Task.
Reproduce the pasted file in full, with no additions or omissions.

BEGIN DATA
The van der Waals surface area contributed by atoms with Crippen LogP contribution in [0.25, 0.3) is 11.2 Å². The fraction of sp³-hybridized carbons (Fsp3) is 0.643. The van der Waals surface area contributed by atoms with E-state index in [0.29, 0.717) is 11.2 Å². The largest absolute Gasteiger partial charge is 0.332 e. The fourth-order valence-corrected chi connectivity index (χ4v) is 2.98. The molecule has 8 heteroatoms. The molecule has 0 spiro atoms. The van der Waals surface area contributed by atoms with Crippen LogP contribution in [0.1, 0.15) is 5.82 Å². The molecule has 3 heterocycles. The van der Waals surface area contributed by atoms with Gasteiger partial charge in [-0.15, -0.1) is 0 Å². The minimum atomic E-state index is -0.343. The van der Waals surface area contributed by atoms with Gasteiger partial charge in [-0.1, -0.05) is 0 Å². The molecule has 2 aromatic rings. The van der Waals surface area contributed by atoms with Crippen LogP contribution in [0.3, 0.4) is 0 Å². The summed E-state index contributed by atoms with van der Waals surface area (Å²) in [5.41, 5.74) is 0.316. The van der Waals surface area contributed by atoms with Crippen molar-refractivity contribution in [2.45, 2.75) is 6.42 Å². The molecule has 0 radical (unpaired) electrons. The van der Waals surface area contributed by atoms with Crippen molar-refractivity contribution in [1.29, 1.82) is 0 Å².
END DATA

The van der Waals surface area contributed by atoms with Crippen LogP contribution in [0.25, 0.3) is 11.2 Å². The fraction of sp³-hybridized carbons (Fsp3) is 0.643. The van der Waals surface area contributed by atoms with E-state index in [0.29, 0.717) is 11.2 Å². The largest absolute Gasteiger partial charge is 0.332 e. The fourth-order valence-corrected chi connectivity index (χ4v) is 2.98. The molecule has 8 heteroatoms. The molecule has 0 spiro atoms. The van der Waals surface area contributed by atoms with Crippen LogP contribution in [0.1, 0.15) is 5.82 Å². The molecule has 3 heterocycles. The van der Waals surface area contributed by atoms with Gasteiger partial charge in [-0.15, -0.1) is 0 Å². The minimum atomic E-state index is -0.343. The van der Waals surface area contributed by atoms with Gasteiger partial charge in [-0.1, -0.05) is 0 Å². The molecule has 2 aromatic rings. The van der Waals surface area contributed by atoms with Crippen LogP contribution in [0.3, 0.4) is 0 Å². The summed E-state index contributed by atoms with van der Waals surface area (Å²) in [5.41, 5.74) is 0.316. The van der Waals surface area contributed by atoms with Crippen molar-refractivity contribution in [2.45, 2.75) is 6.42 Å². The molecule has 0 radical (unpaired) electrons. The van der Waals surface area contributed by atoms with Crippen molar-refractivity contribution in [1.29, 1.82) is 0 Å².